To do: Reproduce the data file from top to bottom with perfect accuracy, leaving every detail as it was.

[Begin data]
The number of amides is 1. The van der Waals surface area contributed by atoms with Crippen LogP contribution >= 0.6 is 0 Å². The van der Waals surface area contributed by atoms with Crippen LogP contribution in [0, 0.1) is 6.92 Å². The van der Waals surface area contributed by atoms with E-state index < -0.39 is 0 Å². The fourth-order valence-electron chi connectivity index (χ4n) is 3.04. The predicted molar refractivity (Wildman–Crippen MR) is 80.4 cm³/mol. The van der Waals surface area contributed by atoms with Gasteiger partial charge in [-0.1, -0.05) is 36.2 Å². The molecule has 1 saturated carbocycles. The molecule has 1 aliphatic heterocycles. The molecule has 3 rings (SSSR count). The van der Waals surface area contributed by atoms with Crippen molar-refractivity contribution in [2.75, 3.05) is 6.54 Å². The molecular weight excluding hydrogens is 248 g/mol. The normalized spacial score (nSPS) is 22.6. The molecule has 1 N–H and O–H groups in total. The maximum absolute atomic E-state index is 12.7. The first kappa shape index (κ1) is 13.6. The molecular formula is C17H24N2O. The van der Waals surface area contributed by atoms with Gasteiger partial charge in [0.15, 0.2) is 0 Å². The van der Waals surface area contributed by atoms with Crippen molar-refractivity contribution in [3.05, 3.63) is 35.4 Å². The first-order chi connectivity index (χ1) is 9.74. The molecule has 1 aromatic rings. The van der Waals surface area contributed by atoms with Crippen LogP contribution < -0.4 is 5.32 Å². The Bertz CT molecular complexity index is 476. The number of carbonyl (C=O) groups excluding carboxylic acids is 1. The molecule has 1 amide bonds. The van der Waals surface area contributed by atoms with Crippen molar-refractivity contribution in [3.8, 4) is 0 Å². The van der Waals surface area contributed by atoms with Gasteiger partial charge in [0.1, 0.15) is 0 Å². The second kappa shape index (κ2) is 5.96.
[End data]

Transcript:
The number of amides is 1. The van der Waals surface area contributed by atoms with Crippen LogP contribution >= 0.6 is 0 Å². The van der Waals surface area contributed by atoms with Crippen LogP contribution in [0, 0.1) is 6.92 Å². The van der Waals surface area contributed by atoms with E-state index < -0.39 is 0 Å². The fourth-order valence-electron chi connectivity index (χ4n) is 3.04. The predicted molar refractivity (Wildman–Crippen MR) is 80.4 cm³/mol. The van der Waals surface area contributed by atoms with Gasteiger partial charge in [-0.1, -0.05) is 36.2 Å². The molecule has 1 saturated carbocycles. The molecule has 1 aliphatic heterocycles. The molecule has 3 rings (SSSR count). The van der Waals surface area contributed by atoms with Crippen molar-refractivity contribution in [2.75, 3.05) is 6.54 Å². The molecular weight excluding hydrogens is 248 g/mol. The normalized spacial score (nSPS) is 22.6. The molecule has 1 N–H and O–H groups in total. The maximum absolute atomic E-state index is 12.7. The first kappa shape index (κ1) is 13.6. The molecular formula is C17H24N2O. The van der Waals surface area contributed by atoms with Gasteiger partial charge in [0.15, 0.2) is 0 Å². The van der Waals surface area contributed by atoms with Crippen molar-refractivity contribution in [3.05, 3.63) is 35.4 Å². The first-order chi connectivity index (χ1) is 9.74. The molecule has 1 aromatic rings. The van der Waals surface area contributed by atoms with Crippen LogP contribution < -0.4 is 5.32 Å². The Bertz CT molecular complexity index is 476. The number of carbonyl (C=O) groups excluding carboxylic acids is 1. The molecule has 1 amide bonds. The van der Waals surface area contributed by atoms with Crippen molar-refractivity contribution in [3.8, 4) is 0 Å². The van der Waals surface area contributed by atoms with Gasteiger partial charge in [0.1, 0.15) is 0 Å². The second kappa shape index (κ2) is 5.96.